Hokkaido’s Prized Sea Kelp
Hokkaido Tourism Organization
Have you ever wondered what makes Japanese food culture unlike any other? The secret is a type of kelp called kombu, which has been a mainstay of Japanese food culture for centuries.
An incredible 90％ of Japanese kombu is harvested in Hokkaido, making it a vital part of the region’s fishing industry. Of all the varieties of kombu in Hokkaido, Rausu Kombu, which is harvested in the town of Rausu in the eastern part of the island, is considered one of the most prestigious.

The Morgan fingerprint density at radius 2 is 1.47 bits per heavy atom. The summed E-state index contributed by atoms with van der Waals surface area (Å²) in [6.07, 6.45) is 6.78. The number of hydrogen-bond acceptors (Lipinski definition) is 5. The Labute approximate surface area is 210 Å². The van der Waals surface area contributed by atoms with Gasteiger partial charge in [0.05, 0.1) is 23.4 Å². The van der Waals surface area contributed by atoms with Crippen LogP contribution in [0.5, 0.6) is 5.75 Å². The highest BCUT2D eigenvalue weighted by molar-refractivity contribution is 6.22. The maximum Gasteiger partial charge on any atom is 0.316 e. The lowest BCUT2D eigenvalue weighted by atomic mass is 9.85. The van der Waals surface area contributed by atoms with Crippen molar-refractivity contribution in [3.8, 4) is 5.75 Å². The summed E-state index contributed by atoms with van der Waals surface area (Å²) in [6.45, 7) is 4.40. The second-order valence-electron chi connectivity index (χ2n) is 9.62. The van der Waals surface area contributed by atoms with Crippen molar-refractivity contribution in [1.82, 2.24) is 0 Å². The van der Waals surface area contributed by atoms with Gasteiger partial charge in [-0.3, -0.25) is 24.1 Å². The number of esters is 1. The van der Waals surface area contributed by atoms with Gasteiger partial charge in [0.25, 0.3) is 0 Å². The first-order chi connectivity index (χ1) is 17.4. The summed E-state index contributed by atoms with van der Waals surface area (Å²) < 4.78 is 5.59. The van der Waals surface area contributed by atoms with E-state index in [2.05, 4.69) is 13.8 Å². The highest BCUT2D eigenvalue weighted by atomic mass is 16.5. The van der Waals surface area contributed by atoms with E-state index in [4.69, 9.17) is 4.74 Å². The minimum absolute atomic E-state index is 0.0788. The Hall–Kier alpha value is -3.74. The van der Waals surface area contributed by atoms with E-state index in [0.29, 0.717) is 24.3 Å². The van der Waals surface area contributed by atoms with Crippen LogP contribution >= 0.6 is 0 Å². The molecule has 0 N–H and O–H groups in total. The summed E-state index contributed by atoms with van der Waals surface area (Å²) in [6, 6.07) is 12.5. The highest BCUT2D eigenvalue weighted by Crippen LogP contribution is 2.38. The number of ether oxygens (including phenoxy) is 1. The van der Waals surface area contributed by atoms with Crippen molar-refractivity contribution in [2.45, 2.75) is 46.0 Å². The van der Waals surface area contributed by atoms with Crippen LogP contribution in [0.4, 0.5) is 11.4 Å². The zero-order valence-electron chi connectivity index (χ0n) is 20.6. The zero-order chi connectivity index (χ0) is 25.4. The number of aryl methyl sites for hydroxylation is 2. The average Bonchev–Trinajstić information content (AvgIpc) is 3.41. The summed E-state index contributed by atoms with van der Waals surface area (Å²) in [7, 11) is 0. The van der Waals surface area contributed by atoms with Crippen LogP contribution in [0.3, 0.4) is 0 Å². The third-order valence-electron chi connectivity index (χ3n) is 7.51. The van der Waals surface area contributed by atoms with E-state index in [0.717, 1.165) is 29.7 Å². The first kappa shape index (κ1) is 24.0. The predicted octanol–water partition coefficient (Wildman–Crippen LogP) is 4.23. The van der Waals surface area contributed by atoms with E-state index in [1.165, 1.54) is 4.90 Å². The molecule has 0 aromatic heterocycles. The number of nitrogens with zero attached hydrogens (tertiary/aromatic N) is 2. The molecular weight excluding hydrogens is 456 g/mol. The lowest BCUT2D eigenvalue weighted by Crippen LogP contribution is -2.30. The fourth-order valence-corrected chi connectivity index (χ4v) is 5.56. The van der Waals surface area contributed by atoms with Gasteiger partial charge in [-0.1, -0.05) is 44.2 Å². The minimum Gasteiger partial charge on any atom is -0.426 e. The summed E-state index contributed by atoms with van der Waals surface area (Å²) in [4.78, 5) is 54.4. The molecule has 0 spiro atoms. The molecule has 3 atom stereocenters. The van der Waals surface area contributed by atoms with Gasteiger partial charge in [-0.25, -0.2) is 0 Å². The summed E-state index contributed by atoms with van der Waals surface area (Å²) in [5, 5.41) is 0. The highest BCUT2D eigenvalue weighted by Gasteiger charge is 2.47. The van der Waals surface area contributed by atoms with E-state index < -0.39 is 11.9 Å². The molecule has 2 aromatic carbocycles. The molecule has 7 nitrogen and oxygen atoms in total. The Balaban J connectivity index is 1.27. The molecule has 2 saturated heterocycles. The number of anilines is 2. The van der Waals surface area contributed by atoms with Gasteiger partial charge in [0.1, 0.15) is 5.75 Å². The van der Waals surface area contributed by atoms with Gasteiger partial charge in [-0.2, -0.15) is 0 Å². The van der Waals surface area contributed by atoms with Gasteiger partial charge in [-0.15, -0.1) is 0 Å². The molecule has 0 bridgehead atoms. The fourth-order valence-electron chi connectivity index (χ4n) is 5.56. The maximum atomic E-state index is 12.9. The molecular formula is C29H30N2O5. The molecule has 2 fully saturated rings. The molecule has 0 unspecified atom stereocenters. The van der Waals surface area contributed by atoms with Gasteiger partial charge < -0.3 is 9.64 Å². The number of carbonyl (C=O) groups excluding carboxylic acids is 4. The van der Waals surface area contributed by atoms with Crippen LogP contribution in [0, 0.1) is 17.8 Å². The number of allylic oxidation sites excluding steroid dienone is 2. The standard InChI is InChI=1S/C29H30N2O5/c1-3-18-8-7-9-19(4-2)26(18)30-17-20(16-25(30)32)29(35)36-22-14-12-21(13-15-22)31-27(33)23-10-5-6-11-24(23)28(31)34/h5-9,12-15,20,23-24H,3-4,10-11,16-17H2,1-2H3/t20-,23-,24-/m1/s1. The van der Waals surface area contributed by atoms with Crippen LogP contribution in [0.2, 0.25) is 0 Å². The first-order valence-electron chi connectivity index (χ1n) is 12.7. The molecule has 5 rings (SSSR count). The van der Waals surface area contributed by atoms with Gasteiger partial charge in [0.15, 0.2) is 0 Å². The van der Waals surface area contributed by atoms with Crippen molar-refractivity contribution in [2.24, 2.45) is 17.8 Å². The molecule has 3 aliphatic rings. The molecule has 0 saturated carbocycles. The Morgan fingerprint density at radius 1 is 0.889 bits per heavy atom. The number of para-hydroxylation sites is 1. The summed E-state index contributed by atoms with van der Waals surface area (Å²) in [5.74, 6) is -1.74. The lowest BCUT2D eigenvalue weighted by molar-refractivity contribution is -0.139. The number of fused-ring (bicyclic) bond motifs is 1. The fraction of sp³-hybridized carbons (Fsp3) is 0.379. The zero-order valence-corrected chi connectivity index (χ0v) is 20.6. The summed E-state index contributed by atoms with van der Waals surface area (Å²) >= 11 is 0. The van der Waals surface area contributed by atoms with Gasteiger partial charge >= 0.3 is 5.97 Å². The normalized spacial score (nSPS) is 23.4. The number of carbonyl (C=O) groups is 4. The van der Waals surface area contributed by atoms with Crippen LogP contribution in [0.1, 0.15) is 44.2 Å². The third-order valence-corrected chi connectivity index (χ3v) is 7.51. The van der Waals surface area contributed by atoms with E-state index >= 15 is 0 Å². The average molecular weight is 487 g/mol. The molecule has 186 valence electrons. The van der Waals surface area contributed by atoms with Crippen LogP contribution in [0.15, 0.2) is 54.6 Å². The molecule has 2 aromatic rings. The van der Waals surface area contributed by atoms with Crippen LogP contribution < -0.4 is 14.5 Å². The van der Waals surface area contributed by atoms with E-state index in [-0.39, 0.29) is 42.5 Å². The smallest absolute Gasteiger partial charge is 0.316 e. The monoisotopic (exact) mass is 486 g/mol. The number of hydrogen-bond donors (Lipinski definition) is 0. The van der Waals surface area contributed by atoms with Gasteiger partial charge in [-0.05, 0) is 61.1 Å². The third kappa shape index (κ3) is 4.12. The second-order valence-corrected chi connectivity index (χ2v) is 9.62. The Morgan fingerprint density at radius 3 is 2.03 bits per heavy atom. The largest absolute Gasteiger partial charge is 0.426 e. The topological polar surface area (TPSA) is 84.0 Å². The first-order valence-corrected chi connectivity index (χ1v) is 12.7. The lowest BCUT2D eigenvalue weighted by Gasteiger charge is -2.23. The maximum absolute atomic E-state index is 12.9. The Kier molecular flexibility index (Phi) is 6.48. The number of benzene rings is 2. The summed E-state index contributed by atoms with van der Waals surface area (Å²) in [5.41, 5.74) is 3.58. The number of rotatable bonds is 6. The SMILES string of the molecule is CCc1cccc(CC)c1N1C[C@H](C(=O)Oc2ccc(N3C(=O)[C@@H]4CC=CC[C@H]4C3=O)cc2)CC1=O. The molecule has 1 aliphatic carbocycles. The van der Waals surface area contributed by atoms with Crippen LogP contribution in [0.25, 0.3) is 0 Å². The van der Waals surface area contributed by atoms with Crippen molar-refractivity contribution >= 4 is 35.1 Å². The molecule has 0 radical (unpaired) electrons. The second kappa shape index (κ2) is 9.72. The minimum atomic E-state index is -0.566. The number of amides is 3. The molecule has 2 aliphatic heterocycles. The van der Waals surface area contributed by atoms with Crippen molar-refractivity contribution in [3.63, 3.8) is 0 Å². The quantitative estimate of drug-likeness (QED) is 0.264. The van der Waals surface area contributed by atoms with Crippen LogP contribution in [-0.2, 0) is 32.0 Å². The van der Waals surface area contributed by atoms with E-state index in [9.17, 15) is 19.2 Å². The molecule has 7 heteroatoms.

Rausu kombu grows in a small but nutrient-rich area and is subject to a complicated three-week-long preparation process, the result of which is a high-quality ingredient that is greatly sought after by famous gourmet restaurants across Japan.
The kombu is harvested with extreme care so as not to harm the underwater kelp forest which serves as an integral food source and spawning ground for all manner of sea life. Once dried, it is used to produce dashi, the soup stock which is a fundamental ingredient of traditional Japanese cuisine.
1 hour 30 minutes from Nemuro Nakasibetsu Airport by bus
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